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Beating The Actor’s Nightmare

Sin City Improv

I currently perform in a weekly improvised soap opera: Sin City Improv. The show itself is a delight to be a part of, filled with the best improvisers in town; I feel I’m absorbing so much from working with them. I’m also seeing a side benefit in my dreamworld.

Almost every actor is familiar with The Actor’s Nightmare. It’s that dream of being backstage when someone comes up to you and says you’re late for your cue and need to get onstage, NOW! And you step onstage and the audience looks expectantly at you, judging your every move, and the lights beam bright and hot and sweat pours down and the bottom of your stomach sinks away suddenly as you realize you have no idea what your line is… no idea what to do onstage…

And that’s normally when the actor wakes up in a cold sweat with a deep-seated ache of irresponsibility, insecurity, and guilt filling their throat, their gut, their head.

Well, for the past few weeks, in the midst of a huge transition period for me as I finally exit my life as a professional student and try to become a professional, I have been having different variations on this dream. But they’ve taken a different turn.

I’ve been performing improv, on and off, for the past two years. Perhaps two dozen performances in total in that timespan. And it has been rubbing off, I suppose, because when I have the dream, I’m thrust on that stage, and my mind goes blank, and I… well… I make stuff up. I roll with it. I take control of the stage and say the first thing off the top of my head, and make it work.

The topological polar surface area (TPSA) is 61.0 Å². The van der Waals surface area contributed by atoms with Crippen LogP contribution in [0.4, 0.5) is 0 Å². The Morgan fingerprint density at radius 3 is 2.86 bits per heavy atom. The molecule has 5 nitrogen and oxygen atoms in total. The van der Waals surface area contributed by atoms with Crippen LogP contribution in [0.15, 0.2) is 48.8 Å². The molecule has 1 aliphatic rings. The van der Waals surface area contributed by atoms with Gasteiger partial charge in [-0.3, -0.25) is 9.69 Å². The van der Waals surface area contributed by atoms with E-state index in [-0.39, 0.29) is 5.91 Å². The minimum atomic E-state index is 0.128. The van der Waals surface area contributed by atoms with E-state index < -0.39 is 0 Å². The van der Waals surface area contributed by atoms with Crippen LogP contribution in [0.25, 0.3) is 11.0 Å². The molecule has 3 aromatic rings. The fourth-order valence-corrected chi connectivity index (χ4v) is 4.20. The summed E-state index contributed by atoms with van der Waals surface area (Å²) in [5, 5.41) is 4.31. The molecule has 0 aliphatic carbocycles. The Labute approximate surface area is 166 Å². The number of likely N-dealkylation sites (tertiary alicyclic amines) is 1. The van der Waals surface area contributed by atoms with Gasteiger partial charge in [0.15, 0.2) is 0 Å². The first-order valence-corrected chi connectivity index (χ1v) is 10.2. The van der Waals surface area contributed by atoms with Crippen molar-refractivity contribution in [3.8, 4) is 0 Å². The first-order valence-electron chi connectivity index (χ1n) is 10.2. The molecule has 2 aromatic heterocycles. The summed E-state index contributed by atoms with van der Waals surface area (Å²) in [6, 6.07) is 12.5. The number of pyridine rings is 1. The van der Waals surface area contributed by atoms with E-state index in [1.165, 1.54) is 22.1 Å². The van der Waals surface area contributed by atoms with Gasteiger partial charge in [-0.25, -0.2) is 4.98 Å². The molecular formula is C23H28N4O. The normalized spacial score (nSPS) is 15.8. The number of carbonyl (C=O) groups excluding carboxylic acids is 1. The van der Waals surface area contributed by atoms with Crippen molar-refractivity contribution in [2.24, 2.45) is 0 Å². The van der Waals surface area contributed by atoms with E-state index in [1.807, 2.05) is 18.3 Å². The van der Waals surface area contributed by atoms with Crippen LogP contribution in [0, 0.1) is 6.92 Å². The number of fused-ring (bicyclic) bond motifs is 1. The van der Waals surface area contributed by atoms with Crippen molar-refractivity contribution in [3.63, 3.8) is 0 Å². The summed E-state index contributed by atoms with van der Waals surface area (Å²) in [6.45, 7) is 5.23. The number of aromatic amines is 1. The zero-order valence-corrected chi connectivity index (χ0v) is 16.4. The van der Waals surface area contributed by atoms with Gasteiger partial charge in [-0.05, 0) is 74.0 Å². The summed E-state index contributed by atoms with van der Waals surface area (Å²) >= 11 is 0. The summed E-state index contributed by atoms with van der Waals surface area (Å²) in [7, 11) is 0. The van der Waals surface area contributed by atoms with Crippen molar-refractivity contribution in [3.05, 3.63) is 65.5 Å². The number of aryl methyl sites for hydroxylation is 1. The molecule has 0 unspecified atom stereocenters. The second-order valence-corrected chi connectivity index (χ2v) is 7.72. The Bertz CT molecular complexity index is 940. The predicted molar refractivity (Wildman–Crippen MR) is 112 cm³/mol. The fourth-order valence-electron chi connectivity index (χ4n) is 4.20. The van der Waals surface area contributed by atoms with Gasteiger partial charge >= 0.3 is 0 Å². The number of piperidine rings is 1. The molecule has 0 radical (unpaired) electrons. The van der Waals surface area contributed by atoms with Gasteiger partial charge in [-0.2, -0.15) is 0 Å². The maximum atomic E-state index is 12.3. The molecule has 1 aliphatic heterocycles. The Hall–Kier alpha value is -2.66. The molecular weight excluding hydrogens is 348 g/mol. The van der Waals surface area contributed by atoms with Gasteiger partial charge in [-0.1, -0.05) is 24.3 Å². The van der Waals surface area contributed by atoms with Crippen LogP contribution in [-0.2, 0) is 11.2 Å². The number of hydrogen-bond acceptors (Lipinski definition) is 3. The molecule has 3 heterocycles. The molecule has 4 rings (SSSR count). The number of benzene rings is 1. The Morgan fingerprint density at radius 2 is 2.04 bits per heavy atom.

Then, feeling pretty chuffed (1st definition) with myself, I step offstage, and find somewhat annoyed co-actors who accuse me of speaking far more than I should have, and of going off on a bit of a ramble, which, in each case, I did.

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Image by Craig Grobler via Flickr

What do I take from this? Well, it shows that my internal level of confidence is building; if the actor’s nightmare occurs, I know I can handle the situation. That said, I don’t seem to have enough confidence quite yet to believe I can handle the situation very well. But still… improvement!

Even in those nightmarish moments when all the lines fade away, I take stock in the fact that I still have a toolbox of skills at my disposal. And above and beyond that, I still feel comfortable. Beyond comfortable, even. When I am standing on a stage in front of a crowd, with their expectant energies directed toward me, well, that’s when I feel more at home than anywhere else. More free to express myself. More free to go big and be home.

Even on those days when everything else around the craft feels like work, the moment I step onto that stage and create, I know I’m meant to be an actor. Which is why I love improv so much. I’m not the funniest man in the room, but I will gleefully seize onto the opportunity, every time, to just get up and be a character.

The air is so crisp and clear, crackling with electricity, up on that stage. What a beautiful vista.

Cheers,
Andrew Wade

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